: Did you know there are only a few forms of martial arts in the Olympics and judo is one of them? Established in 1882, Judo calls upon throws, takedowns, joint locks, and chokes to immobile an opponent or force them into submission. Hand and foot strikes and thrusts are involved, but not in competition.

Muay Thai

: Originating in Thailand in the 16th century, Muay Thai, originally known as Siamese-style boxing, uses stand-up striking along with clinching techniques using fists, elbows, knees, and shins.

Karate

: The origin of karate is widely-debated, although it is believed to have developed and spread in the late 1300's in Okinawa, Japan. Some believe it may have been brought there from India a thousand years prior. Primarily a striking art using punches, kicks, knee and elbow strikes, Karate also utilizes open hand techniques such as palm-heel strikes, spear hands, and knife hands. Karate will make its Olympic debut in Tokyo in 2020.

Hapkido

: Primarily used for self-defense, Hapkido is a Korean martial art that utilizes numerous forms of attack methods, including kicks, punches, weapons, joint locks, grappling and throws. Weapons can include various sticks, swords, knives, and ropes. Hapkido is believed to have begun in the 1940s.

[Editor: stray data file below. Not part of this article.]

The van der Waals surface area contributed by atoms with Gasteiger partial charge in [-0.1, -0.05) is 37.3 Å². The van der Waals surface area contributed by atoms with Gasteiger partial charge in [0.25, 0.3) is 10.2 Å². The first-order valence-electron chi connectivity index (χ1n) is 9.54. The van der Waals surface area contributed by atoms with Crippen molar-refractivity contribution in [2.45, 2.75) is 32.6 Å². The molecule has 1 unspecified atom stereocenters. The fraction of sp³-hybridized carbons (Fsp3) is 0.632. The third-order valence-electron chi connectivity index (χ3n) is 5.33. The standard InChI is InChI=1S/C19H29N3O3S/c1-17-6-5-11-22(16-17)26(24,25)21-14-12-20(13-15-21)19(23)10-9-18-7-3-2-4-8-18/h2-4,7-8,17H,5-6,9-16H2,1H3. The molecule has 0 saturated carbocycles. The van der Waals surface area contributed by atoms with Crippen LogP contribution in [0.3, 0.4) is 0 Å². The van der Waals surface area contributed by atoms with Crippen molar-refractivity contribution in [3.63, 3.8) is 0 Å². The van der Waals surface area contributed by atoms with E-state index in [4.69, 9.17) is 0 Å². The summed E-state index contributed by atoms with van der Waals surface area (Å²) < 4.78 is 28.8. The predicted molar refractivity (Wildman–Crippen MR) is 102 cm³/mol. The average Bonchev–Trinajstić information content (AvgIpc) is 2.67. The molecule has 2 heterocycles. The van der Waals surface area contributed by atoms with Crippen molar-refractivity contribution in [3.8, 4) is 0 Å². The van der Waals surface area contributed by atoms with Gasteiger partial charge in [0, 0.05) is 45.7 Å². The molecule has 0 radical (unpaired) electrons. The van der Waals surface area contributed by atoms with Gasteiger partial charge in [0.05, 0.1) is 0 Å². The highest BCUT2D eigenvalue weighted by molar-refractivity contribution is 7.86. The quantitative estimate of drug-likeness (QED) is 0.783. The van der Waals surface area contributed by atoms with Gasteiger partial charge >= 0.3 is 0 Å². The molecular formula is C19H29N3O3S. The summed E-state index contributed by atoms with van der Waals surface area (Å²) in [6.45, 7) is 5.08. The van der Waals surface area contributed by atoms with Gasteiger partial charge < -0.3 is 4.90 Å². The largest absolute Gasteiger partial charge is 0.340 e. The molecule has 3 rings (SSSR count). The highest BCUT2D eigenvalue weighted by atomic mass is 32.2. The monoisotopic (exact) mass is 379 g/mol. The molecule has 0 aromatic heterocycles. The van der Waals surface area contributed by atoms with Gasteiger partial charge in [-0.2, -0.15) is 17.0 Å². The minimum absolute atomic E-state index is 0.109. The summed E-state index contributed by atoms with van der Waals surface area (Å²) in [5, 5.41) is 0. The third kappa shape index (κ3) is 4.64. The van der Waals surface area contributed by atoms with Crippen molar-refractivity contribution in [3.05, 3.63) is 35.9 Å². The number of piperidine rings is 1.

Taekwondo

: Alternatively known as Tae Soo Do, Taekwondo is another Korean martial art. Like Hapkido, Taekwondo emphasizes kicks but includes hand strikes as well. Taekwondo most likely originated in the 1940's or 50's.

Aikido

: A Japanese martial art, beginning in the 1920s, Aikido is used for self-defense that also avoids injury to the attacker. Its techniques redirect the momentum of the opponent's attack and finish with a throw or joint lock.

Krav Maga